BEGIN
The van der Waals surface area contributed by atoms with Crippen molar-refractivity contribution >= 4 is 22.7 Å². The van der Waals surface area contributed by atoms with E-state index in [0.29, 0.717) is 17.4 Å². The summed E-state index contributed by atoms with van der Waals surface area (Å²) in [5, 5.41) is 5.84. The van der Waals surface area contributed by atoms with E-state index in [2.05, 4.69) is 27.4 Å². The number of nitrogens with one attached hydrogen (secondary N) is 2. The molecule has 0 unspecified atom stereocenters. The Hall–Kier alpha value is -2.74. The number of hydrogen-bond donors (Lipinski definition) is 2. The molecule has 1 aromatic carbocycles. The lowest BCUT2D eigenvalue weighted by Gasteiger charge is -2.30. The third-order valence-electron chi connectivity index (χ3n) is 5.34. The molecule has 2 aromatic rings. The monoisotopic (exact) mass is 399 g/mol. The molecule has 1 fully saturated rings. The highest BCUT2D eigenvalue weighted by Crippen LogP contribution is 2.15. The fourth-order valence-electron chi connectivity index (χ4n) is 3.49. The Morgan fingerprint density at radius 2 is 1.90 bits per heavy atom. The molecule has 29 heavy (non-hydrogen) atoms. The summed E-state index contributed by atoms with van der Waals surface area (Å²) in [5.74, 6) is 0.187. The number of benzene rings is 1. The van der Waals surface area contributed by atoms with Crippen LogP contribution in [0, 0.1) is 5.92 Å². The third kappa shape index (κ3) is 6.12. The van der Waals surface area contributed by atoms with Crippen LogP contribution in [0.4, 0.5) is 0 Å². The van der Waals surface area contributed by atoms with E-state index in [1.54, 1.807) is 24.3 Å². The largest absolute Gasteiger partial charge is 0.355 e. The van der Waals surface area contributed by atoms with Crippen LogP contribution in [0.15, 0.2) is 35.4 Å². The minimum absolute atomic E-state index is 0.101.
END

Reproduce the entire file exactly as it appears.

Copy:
The van der Waals surface area contributed by atoms with Crippen molar-refractivity contribution >= 4 is 22.7 Å². The van der Waals surface area contributed by atoms with E-state index in [0.29, 0.717) is 17.4 Å². The summed E-state index contributed by atoms with van der Waals surface area (Å²) in [5, 5.41) is 5.84. The van der Waals surface area contributed by atoms with E-state index in [2.05, 4.69) is 27.4 Å². The number of nitrogens with one attached hydrogen (secondary N) is 2. The molecule has 0 unspecified atom stereocenters. The Hall–Kier alpha value is -2.74. The number of hydrogen-bond donors (Lipinski definition) is 2. The molecule has 1 aromatic carbocycles. The lowest BCUT2D eigenvalue weighted by Gasteiger charge is -2.30. The third-order valence-electron chi connectivity index (χ3n) is 5.34. The molecule has 2 aromatic rings. The monoisotopic (exact) mass is 399 g/mol. The molecule has 1 fully saturated rings. The highest BCUT2D eigenvalue weighted by Crippen LogP contribution is 2.15. The fourth-order valence-electron chi connectivity index (χ4n) is 3.49. The Morgan fingerprint density at radius 2 is 1.90 bits per heavy atom. The molecule has 29 heavy (non-hydrogen) atoms. The summed E-state index contributed by atoms with van der Waals surface area (Å²) in [5.74, 6) is 0.187. The number of benzene rings is 1. The van der Waals surface area contributed by atoms with Crippen LogP contribution in [0, 0.1) is 5.92 Å². The third kappa shape index (κ3) is 6.12. The van der Waals surface area contributed by atoms with Crippen LogP contribution in [0.4, 0.5) is 0 Å². The van der Waals surface area contributed by atoms with E-state index in [1.54, 1.807) is 24.3 Å². The largest absolute Gasteiger partial charge is 0.355 e. The van der Waals surface area contributed by atoms with Crippen LogP contribution in [0.15, 0.2) is 35.4 Å². The minimum absolute atomic E-state index is 0.101.